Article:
The Best Teen Wilderness Adventures
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Telluride Mountain School students explore the Needle Mountains. Photo: Jamie Salem
By Emily Brendler Shoff
The older kids get, the easier it is to take them into the backcountry. This is even true for teenagers, who, despite getting a bad rap for being addicted to all things electronic, can be some of the best adventure companions. Removed from digital distractions, teens often share new sides of themselves in the wilderness. They connect more to each other in the backcountry, and to you. And they gain the practical, outdoor skills to eventually head out on adventures of their own.
No wonder, then, that teen outdoor programs are growing in popularity, ranging from short multi-day trips to summer adventures and semester-long leadership expeditions in almost every adventure discipline: sailing, whitewater rafting, kayaking, backpacking, climbing. There are large organizations like the National Outdoor Leadership School and Outward Bound, with programs across the country and world, as well as smaller, niche groups, like The Ocean Classroom, in Boothbay Harbor, Maine, and Island Wood, outside of Seattle.
In my own hometown of Telluride, the Telluride Academy leads week- to month-long courses, and each year, Telluride Mountain School grabs kayaks, coolers, and backpacks and heads out into the Colorado backcountry for trips with its students. Last fall, the juniors and seniors completed a “Ride the Rails/ Hike the Trails” loop in the Weminuche Wilderness.
Take the train to the trail. Photo: Jamie Salem
They say that getting there is half the fun. This was certainly the case for this five-day, all-girl adventure. There’s only one way to access the challenging 36-mile loop through the remote Needle Mountains: via train. In this case, students rode the Silverton & Durango Narrow Gauge Train to the trailhead at Elks Park. Five days later, after they backpacked the Needle Mountains Circuit and arrived at the Needleton Trailhead, they squatted and waved their arms—the signal for hitching a ride on the returning train—and caught a ride back to Durango.
“What’s great about the Needle Mountains Circuit is the wilderness,” says Jamie Salem, a teacher at the school and one of the leaders of the trip. “After a few hours in a train and only a brief time on the trail, we were surrounded by glaciated peaks and total silence.” During the course of the trip, the Telluride Mountain School group hiked sections of the Colorado Trail, over Hunchback Pass, and gained 8,300 feet. They saw elk, deer, mountain goats, bighorn sheep, and countless shooting stars. And though the trip was challenging at times, with steep, sustained ascents and descents and unbridged stream crossings, it was balanced by great fun. Five girls, five days, 84 Snickers. You do the math.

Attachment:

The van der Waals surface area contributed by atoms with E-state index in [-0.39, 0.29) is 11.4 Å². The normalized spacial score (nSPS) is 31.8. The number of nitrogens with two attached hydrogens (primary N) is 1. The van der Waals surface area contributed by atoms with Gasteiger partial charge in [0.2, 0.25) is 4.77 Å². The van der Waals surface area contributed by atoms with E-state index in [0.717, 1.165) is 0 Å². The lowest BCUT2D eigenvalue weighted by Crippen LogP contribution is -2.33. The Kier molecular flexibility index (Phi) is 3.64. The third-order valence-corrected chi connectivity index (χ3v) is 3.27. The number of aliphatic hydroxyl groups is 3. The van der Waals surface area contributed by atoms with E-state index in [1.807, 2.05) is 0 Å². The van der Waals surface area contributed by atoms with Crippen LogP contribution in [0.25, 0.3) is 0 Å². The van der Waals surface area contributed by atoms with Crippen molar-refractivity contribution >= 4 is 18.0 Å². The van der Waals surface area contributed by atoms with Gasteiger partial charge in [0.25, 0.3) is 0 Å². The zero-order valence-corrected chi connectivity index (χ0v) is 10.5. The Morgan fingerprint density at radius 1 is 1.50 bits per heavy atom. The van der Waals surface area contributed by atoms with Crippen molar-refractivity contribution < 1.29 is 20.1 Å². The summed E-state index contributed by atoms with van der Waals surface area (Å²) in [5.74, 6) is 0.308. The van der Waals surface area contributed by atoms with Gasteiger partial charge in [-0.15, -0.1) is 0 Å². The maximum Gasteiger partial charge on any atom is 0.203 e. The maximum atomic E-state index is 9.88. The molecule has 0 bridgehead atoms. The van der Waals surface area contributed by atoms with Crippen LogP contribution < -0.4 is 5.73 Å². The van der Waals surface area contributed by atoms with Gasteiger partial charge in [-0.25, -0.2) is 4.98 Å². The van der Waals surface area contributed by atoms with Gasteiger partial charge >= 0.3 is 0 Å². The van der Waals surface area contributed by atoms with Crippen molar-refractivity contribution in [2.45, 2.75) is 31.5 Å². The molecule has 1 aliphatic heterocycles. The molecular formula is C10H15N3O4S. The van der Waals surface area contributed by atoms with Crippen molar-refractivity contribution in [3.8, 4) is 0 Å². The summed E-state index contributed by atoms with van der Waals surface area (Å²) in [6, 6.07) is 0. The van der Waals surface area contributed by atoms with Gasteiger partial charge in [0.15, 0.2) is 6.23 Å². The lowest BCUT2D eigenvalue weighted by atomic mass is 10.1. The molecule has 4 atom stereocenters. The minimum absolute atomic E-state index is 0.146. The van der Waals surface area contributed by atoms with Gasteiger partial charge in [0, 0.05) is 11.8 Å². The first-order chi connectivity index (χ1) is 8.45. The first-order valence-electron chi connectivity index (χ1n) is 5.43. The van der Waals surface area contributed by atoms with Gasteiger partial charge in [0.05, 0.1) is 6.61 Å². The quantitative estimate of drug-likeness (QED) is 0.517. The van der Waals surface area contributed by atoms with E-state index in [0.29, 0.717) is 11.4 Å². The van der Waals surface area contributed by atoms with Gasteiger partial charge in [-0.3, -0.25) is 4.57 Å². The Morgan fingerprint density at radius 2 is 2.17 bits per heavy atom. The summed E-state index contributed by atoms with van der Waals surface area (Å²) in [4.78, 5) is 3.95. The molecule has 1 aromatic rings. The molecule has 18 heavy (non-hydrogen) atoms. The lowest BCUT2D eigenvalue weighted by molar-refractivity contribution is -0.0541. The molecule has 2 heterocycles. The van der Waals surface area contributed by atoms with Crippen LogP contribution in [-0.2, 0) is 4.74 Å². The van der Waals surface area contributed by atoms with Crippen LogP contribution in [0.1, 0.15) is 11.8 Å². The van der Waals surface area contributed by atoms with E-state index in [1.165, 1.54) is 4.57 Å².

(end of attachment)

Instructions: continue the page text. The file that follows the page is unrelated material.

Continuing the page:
Happiness in the Weminuche. Photo: Jamie Salem
One senior, Marina Marlens, summed up the value of these trips in this journal entry: “Yesterday afternoon I was really happy. I was happy in a way I haven’t been in a while. I was tired. I was warm. My feet didn’t hurt. I was laughing. I was dirty. I could hear the river. I could see the mountains in my head. I could feel the ground under my body, the dirt, the rocks. I let myself go. For a little while, happiness was simple.”
PLAN YOUR OWN BACKPACKING TRIP ON THE NEEDLES MOUNTAIN CIRCUIT
Distance: 35.9 miles one way
Elevation Range: 8,200-12,850
Trail Conditions: Everything from well-constructed and dry to wet, muddy, and loose.
Trailhead: Elks Park or Needle Creek trailheads are only accessible by train or foot. Recommend starting at Elks Park and ending at Needle as you save 700 feet elevation and have a better train schedule for the return.
Guide Book: San Juan Adventure Guide, by Jeff La Frenierre, is a great resource for southwestern Colorado.
To send your teen on a wilderness adventure, check out the following programs: NOLS, www.nols.edu; Outward Bound, www.outwardbound.org, Chewonki, www.chewonki.org; High Mountain Institute, www.hminet.org; The Ocean Classroom, www.oceanclassroom.org; Island Wood, islandwood.org; Telluride Academy, www.tellurideacademy.org; and Telluride Mountain School, www.telluridemtnschool.org.